The best way to begin your transformation into a masochist is by watching the last season of Six Feet Under more than once.
No creation on this planet simultaneously enlightens and destroys you quite like that show did.
I can pretty much attribute my whole weekend being shot to watching those twelve snot bubble-inducing episodes.
I knew what I was in for. I watched the whole series a few years back and recalled that I was completely immobile for two hours after viewing the series finale. A lead weight on the couch, screaming, bawling, unwilling to speak to anyone or move. My appetite was gone and all I wanted to do was stay curled up and die and join everyone in heaven. I had just lost like 8 people I had really gotten to know well and felt like shit.
I decided that I wanted to lose them all over again this weekend.
My mother kept calling me this weekend wondering why she hadn’t heard from me, “Where did you disappear to?” she asked.
“I’m watching a show! I’ll call you back!”
“Are you crying?”
“No! Leave me alone!”
My mother has never seen the show so there is no way that she and I can hold a conversation during or after a viewing of the last season of Six Feet Under. It’s impossible. Someone who has never seen the show will not understand the extreme loss you just went through.
Upon my second viewing this weekend, a facet of the show struck me for the first time. I never particularly liked Claire. I mean, who did? She was a whiny, selfish, immature bitch. However, the final scene where Claire says goodbye to her family and drives off to New York, to her future, to begin her life with no idea what is in store, really struck a chord with me.
I thought, “I had that drive! I had that drive where I was starting my life!” But instead of a Prius and Sia and flashes of the deaths of me and everyone I know, I was blissfully driving my 1997 Ford Taurus on route 40 from the East Coast to California. In fact, I didn’t know at the time that my epic drive from childhood into adulthood was just that. I was simply driving my car across country for a college semester away in LA. Little did I know that within those four months I would be offered a job in LA that would keep me there. If I had known that, my drive would have been more romantic to say the least. There were tears, but mostly a sense of excitement for what the semester would hold for me. When I was offered the job I left the car in LA, flew home for a couple of weeks, and went through the protocol of telling college, boyfriend, and friends that I was leaving New York. That farewell came in the form of a flight back to LA and I’m sure it was difficult. So difficult that I’ve completely forgotten it. No poetic or flowery recollections of those final moments that I said goodbye to the two most important people in my life- my mother and grandmother- and relocated to the second largest city in America where I knew no one. Completely forgot the moments of that significant part of my life.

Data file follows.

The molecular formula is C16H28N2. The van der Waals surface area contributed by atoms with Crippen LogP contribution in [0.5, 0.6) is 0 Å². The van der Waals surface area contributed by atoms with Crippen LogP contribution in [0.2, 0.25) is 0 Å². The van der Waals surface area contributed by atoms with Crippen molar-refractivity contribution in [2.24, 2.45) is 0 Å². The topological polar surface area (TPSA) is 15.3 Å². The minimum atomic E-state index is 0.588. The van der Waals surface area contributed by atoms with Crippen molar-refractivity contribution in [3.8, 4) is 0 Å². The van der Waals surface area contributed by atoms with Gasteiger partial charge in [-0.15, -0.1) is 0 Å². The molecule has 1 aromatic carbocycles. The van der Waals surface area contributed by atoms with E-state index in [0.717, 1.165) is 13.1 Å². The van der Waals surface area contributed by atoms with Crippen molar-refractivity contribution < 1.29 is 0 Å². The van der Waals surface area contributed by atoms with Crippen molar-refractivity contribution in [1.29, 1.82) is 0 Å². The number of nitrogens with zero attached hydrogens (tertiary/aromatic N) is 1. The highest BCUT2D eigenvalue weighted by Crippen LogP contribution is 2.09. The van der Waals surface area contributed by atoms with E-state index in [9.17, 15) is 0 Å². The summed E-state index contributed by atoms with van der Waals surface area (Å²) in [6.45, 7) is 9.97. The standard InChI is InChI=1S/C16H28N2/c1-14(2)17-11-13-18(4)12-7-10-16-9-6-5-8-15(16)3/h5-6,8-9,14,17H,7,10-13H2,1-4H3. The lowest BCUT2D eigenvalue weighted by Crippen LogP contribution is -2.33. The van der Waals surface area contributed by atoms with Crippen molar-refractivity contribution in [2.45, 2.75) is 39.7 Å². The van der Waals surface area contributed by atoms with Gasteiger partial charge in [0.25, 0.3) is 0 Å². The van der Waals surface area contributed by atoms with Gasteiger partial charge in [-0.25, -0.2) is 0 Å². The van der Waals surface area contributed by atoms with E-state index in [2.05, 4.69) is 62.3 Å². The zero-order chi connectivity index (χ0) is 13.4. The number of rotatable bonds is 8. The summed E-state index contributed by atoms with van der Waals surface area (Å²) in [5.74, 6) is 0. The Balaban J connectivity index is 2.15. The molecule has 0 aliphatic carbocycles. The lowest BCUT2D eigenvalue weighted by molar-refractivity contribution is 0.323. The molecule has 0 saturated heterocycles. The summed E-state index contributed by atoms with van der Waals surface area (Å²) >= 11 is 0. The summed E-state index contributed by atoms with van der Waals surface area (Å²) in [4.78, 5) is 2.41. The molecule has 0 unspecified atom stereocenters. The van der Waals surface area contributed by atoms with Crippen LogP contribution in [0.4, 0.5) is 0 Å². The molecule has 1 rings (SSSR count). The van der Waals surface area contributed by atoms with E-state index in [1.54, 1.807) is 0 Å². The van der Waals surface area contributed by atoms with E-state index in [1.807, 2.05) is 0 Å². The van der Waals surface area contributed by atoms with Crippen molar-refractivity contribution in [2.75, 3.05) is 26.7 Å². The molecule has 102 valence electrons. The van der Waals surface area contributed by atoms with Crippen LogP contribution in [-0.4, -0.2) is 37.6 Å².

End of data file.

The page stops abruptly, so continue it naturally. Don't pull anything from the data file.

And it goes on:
I mean, I’m sure I can make it up if and when I ever need to write about it- “And as they called boarding for my flight that would take me thousands of miles away from the only life I ever knew, I held my mother and grandmother as if it were to be for the last time. My mother’s warm tears fell onto my bare shoulders- the shoulders already supporting a tank top in anticipation of the Southern California breeze- far, far away from the frigidness of New York. I let my body become fully aware of this moment- the weight of my loved ones’ bodies against my own, the stiff wisp of my grandmother’s sprayed hair against my cheek, the gurgle of phlegm building up in my mother’s throat- and pretended that for a moment this was all just a movie.”
The second most important road trip in my life came in the form of my move from Los Angeles to Austin. This trip I remember. This trip I romanticized. This trip I documented. It’s because that was all I could do. When I was moving to LA, I was going for a job. The excitement overshadowed any creative objectivity I could have had at the time. When I moved to Austin, I had nothing- no job, no friends- the only thing I had was my creativity. I was moving to Austin for it. I had reclaimed it from the toothy grip of Los Angeles and ran far away. That trip I believed I was living a television show. I had my soundtrack, I had my forced narrative, and my longing gazes outside the window onto the southwest landscape. This trip may have stuck with me more because I wasn’t leaving my family, I was leaving something bad in search of something good.
Here is to hoping that other significant moments in my life come in the form of other road trips. I should probably keep an emergency CD of twelve tracks of Sia’s “Breathe Me” in the car.